Take a peek out your window into your backyard or stroll into any local park right now and you’ll spot the first signs of spring. Robins singing and building their nest, blue skies (or rain!), and…dandelions! They are inescapable and persistent. Young children love the yellow flowers, bringing in sweet little wilting bouquets with yellow stained sap covered hands and big smiles. Gardeners fertilize in attempt to get a jump on the idealistic weed free lawn while young soccer players build flower crowns instead of defending their zones. I didn’t know this before but the dandelion is not native to North America. It was either intentionally brought over by European colonists and used either as a medicinal and culinary ingredient or the light, fluffy seeds hitched a ride and grew readily in our North American climate.
Foodies rejoice, you can have your lawn and eat it too! The leaves of the young dandelion plant (notice I didn’t say weed) are delicious in salads and as sauteed greens. They are high in vitamin A, C , K, and B6, thiamin, riboflavin, calcium, iron (crucial for generating red blood cells), potassium (to help regulate heart rate and blood pressure), and manganese.* What time is better than Spring to cleanse your body with this natural diuretic AND inject some good stuff into your blood. I’m not a doctor, but eating healthier in the Spring always seems a good way to chase away those winter blues to me.
I don’t create vegan recipes that often but my daughter, Julia, is back from her first year at UBC and I am once more sharing my kitchen with a vegan. It’s great to have her back and I’ve noticed how she’s changed and matured over the year. She’s not my little girl anymore but at the same time I am so proud of the young human she’s becoming. She’s spent some time telling me stories about some of the slightly horrifying (remember I’m her mother!) adventures she’s had while away and I can’t help but remember back to my university days and realize that taking risks and having fun are all part of growing up. She was fortunate to have been assigned to an on campus residence with three other young ladies and their kitchen became a hub for dinner parties and a place for friends who didn’t have their own kitchens to cook in. I’d say that’s a pretty great way to meet like-minded people and forge life long friendships, wouldn’t you?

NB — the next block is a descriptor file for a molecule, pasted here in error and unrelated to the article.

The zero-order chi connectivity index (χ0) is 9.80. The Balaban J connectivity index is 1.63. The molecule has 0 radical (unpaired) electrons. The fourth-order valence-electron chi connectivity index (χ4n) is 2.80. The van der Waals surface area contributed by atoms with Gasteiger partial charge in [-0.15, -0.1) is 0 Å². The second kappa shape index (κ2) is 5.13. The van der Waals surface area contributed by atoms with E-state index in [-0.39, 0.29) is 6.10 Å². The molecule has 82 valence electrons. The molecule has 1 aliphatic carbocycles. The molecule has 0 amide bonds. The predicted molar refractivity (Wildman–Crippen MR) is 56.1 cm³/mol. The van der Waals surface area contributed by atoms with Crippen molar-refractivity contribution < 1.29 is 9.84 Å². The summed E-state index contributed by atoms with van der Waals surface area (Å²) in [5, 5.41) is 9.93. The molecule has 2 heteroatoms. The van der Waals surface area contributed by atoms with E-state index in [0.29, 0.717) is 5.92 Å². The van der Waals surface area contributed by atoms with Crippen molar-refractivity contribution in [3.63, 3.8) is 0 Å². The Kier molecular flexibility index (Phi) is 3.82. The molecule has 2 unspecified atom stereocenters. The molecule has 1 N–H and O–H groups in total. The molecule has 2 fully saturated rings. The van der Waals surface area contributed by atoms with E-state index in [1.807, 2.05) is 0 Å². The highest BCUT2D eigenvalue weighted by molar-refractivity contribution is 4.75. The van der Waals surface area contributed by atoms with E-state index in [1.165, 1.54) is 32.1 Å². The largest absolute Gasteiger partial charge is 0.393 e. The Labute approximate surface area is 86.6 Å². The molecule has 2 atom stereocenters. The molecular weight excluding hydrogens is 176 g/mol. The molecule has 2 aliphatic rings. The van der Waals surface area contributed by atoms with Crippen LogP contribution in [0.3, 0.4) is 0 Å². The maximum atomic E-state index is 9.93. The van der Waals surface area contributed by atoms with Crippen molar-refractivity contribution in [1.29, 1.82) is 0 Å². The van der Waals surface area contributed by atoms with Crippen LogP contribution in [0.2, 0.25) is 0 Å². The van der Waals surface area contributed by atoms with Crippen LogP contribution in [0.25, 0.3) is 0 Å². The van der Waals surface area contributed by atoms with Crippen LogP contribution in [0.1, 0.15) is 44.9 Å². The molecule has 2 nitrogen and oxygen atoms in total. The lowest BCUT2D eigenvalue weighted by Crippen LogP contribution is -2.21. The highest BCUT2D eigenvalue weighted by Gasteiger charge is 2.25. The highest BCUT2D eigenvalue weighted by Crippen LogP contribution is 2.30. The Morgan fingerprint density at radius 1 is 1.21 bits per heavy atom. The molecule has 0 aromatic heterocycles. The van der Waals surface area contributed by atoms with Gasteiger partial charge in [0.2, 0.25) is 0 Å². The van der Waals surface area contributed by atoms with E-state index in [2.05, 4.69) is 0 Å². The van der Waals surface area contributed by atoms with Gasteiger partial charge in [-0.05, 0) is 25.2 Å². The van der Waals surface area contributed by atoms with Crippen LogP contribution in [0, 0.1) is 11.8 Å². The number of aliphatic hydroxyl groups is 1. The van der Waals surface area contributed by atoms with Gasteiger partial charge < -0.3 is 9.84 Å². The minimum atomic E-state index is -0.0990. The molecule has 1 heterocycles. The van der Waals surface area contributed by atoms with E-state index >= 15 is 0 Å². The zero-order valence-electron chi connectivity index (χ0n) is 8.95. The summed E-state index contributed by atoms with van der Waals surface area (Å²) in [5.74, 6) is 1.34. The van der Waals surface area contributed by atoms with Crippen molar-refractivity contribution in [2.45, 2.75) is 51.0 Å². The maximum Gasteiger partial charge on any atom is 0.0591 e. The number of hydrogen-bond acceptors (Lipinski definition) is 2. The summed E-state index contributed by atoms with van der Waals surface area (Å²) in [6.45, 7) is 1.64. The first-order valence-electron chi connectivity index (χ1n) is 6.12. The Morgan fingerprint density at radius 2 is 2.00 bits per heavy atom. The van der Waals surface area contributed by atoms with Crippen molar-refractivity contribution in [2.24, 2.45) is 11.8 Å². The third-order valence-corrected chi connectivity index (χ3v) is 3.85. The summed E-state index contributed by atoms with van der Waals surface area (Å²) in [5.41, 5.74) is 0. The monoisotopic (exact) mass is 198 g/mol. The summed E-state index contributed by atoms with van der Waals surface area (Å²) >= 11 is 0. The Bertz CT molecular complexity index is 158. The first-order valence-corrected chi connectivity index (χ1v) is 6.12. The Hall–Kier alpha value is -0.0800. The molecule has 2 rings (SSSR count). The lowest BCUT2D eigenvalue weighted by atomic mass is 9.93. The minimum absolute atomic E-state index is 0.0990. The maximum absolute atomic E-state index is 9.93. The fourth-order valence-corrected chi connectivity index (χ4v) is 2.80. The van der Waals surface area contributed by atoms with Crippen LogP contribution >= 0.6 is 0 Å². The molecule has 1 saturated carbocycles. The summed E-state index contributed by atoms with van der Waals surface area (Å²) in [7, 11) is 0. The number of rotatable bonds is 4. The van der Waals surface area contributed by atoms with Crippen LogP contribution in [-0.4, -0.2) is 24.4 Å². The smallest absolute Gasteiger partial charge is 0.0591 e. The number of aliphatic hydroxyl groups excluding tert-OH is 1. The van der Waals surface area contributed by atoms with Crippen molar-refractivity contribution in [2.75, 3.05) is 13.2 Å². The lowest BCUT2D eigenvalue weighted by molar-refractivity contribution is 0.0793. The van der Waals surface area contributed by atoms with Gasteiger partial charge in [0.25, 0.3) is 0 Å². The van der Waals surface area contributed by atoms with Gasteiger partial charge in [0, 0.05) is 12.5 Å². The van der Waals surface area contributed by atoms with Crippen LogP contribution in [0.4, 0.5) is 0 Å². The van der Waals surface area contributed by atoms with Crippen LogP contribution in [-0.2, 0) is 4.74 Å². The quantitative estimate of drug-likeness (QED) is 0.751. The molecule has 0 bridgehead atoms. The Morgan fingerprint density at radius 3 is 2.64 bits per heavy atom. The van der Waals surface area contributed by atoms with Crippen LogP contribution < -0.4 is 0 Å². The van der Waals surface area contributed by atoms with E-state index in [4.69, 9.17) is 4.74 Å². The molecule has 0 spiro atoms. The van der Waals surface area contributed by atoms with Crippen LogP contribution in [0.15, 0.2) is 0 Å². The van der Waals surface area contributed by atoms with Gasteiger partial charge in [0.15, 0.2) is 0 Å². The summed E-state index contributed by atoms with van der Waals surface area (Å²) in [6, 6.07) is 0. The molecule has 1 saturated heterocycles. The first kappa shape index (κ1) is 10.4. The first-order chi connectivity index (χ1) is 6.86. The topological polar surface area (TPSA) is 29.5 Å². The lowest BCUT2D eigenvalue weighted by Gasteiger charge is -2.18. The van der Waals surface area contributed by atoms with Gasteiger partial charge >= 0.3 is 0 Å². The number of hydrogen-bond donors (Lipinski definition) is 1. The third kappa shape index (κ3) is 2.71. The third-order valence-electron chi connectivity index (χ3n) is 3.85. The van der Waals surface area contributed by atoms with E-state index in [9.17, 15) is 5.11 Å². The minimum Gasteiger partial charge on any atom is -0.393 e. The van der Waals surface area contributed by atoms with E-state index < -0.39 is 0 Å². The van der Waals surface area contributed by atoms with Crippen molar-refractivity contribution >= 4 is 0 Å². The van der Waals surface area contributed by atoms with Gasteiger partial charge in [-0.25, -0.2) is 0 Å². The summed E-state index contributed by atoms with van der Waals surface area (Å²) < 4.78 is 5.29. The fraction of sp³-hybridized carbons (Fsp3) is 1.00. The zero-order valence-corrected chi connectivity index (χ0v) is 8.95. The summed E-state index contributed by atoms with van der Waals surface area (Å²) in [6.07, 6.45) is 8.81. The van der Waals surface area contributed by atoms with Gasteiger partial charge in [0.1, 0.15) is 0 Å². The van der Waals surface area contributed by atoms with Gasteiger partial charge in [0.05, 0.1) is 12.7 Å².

I didn’t pick the dandelions from my backyard because I have dogs. If you are adventurous, you can go out to an area that hasn’t been sprayed and pick yours, but I bought mine at a health food store because I wanted to be sure they were organic and clean. I’ve had them in a salad before but you need to have really young tender leaves if you want to eat them raw. Sauteeing them in a bit of oil, salt, and acid makes them quite tasty as well. This recipe also uses one of the first herbs that will come up in your garden in the spring, grab those chives while they are young and tender and use them on everything!
Sweet Potato Patties with Dandelion Greens
- 2 large sweet potatoes; peeled and cut into 4 cm pieces
- 2 cups fresh dandelion greens; finely chopped
- 1/2 cup fresh cilantro; finely chopped
- garlic powder
- 3 tbsp shiro powder
- 2 tbsp fresh chives; chopped
- 1/2 can navy beans (9 oz); drained and rinsed
- For the sautéed greens:
- 3 cups fresh dandelion greens; chopped
- avocado oil
- fresh lime juice
- Combine the finely chopped dandelion greens and cilantro with some salt in a bowl. Let sit.
- Boil the sweet potato pieces in a pot of salted water until fork tender. Mash.
- Wrap the greens in a paper towel, clean towel, or cheese cloth and twist all the water out.
- Add the greens, garlic powder, shiro powder, green onions and beans to the sweet potatoes and combine.
- Sauté greens in a bit of avocado oil. Season with salt and pepper and squeeze a bit of lime or lemon juice over. Arrange on plate.
- Form sweet potato mixture into patties and lightly fry them in a frying pan with avocado oil OR bake at 375 F for 20 minutes, then flip over and bake for another ten.
- Serve patties on dandelion greens. Garnish with a scattering of large grained salt and fresh cilantro leaves over all.
*Dandelion nutritional information from Food Facts presented by Mercola